Penalties haven’t been a big issue for Cooper as he had four in his rookie year and three or less in every year since. All 14 of his defensive penalties in his career have been for defensive holding, illegal contact or pass interference.
Cooper isn’t renowned as a big hitter, but employs some of his best coverage attributes - closing speed and his disruptive length - to make contributions as a tackler.
His missed tackle numbers are not too bad. He missed eight tackles in 13 starts in the 2016 season but only has nine other missed tackles in he rest of his career. These tend to be in situations where he’s either diving to make a desperation stop or gambling to try and make a play on the ball.
Cooper’s length gives him extra range in pursuit and he’s run a players down from behind to save a touchdown on a few occasions.
Having mostly played outside, Cooper hasn’t been involved in the run defense very much. Even in 2016, where he played extensively in the slot, most of his tackles in the running game were downfield as he was credited with just two stops.
On this play, Cooper lost contain by momentarily neglecting his run defense responsibilities.
Cooper hasn’t recorded a sack or a pressure in NFL or college action and has only generally rushed the passer a few times, if at all, in each season.
Cooper has made various contributions on special teams over the years with six special teams tackles to his name. He showed some promise covering kicks early on in his career, but hasn’t played many snaps as a gunner in recent seasons.
Cooper also contributed as a vice on the punt unit and a blocker on kick returns. He’s also had seven penalties, though, six of which were for holding.
Cooper’s awareness in coverage is very good. When he keeps his receiver in front of him, he keeps his eyes on the quarterback ready to jump a route or close for a tackle. On this play, he stays with his man despite having to navigate traffic.
On this play, he bites on the run fake and although he only takes one false step in the wrong direction, that’s the difference between a touchdown and being in position to stop the receiver short of the goal line.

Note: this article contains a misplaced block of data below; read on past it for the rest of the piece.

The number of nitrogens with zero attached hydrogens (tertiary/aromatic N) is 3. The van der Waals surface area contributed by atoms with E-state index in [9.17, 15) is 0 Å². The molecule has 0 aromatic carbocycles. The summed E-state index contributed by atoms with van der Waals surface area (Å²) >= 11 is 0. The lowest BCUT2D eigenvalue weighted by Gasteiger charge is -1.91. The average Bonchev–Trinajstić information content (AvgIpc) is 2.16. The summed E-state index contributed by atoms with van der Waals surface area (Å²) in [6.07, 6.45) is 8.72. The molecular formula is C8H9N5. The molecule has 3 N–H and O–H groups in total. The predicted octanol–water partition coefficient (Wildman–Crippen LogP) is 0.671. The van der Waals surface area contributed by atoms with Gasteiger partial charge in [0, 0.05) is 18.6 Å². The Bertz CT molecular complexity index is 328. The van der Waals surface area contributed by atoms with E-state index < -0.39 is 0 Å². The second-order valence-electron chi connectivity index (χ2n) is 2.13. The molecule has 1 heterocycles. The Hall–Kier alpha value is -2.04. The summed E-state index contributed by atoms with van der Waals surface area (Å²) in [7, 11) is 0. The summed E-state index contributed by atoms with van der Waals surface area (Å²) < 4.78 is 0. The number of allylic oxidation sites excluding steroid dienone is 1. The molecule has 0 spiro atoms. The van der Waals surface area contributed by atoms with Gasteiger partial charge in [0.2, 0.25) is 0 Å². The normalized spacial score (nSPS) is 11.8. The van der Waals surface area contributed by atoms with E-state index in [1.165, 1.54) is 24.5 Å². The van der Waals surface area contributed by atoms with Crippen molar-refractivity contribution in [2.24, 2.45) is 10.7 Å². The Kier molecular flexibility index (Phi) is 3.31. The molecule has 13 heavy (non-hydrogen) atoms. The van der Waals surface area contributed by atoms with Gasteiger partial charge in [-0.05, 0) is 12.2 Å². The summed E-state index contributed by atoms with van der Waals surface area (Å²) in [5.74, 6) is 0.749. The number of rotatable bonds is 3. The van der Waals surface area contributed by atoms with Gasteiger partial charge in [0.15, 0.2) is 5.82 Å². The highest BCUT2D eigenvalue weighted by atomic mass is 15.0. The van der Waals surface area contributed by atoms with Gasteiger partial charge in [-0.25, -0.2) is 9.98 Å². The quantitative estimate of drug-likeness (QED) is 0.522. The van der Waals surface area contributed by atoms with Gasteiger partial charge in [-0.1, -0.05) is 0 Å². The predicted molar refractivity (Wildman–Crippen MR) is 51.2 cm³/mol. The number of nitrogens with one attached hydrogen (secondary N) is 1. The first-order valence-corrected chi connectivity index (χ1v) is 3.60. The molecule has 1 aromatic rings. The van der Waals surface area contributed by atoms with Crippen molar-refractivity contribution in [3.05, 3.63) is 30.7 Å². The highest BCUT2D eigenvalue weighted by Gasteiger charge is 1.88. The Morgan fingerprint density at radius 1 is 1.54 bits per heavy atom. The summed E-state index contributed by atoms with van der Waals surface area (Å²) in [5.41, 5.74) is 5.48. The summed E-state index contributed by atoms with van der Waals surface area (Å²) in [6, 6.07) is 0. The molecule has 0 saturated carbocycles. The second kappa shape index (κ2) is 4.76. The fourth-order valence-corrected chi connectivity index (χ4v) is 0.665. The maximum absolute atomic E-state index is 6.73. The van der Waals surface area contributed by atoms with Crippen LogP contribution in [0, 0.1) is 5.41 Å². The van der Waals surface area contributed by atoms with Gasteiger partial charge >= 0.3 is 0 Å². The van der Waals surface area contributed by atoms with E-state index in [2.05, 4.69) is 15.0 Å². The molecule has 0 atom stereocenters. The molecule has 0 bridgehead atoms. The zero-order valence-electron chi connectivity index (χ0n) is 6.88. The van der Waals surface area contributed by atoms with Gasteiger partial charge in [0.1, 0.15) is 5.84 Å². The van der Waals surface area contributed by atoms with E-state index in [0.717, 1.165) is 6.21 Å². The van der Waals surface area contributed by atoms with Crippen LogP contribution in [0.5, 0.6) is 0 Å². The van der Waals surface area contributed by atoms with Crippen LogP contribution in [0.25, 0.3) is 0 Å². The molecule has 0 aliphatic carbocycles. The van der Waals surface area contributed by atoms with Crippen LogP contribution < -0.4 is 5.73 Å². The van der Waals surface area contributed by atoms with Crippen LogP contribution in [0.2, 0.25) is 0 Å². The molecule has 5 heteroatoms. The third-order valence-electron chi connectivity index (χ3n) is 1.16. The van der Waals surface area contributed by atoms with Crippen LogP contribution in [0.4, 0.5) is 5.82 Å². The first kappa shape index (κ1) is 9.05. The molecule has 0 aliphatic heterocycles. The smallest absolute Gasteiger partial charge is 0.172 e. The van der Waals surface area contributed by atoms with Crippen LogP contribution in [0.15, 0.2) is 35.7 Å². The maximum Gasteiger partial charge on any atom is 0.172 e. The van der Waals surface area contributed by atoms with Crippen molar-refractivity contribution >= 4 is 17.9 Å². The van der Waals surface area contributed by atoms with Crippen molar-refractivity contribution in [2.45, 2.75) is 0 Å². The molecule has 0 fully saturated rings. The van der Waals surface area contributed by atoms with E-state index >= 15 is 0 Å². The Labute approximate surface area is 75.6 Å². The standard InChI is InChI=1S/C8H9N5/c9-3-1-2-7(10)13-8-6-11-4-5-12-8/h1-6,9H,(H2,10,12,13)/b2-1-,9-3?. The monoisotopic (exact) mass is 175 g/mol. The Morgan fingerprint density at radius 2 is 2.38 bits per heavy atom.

Cooper showed a worrying lapse of concentration on this play, on which he should have scored on a blocked field goal return.
He also had a costly mistake early in his career where he was out of bounds when he downed a punt inside the five, leading to a touchback.
Cooper is said to have excellent character and a good work ethic. He’s apparently quiet but has extreme confidence in his ability.
He hasn’t had any off-field issues, fines or suspensions and hasn’t been penalized for any personal fouls in his career so far.
Most of Cooper’s opportunities have come about because of injuries to other players, as he’s mostly been durable. Most of his games missed over the course of his career have been as a healthy scratch, but he did miss games with an ankle injury in 2014 and back spasms in 2017.
With the Jets desperate for cornerback reinforcements, they could plug Cooper in and know that they have someone with NFL experience and an ability to play press coverage. The fact he has also played sometimes in the slot provides additional depth.
He’ll be familiar with a couple of the Jets’ coaches, albeit from the offensive side of the ball. Dowell Loggains was with the Bears when Cooper was in Chicago and Jim Bob Cooter was with the Lions last year.
Watching Cooper’s film, he was a similar prospect to Derrick Jones - another tall former wide receiver - but a lot less raw, so he was able to get on the field sooner. He probably wouldn’t have started as many games as he has without injuries to his teammates though.
This isn’t necessarily a panic move for the Jets. While Cooper has starting experience, he probably isn’t viewed as an adequate replacement for Trumaine Johnson if Johnson were to remain sidelined into the regular season.
It could be more of a reaction to Kyron Brown’s injury that further eats into the Jets’ cornerback depth, along with the preseason struggles of some of the players relied upon to step up and fill those roles.
It’s a solid move for the Jets to bring in someone who has played at this level rather than relying on multiple players who lack that experience. However, Cooper is guaranteed nothing and will have to battle to contend for a chance to contribute on defense.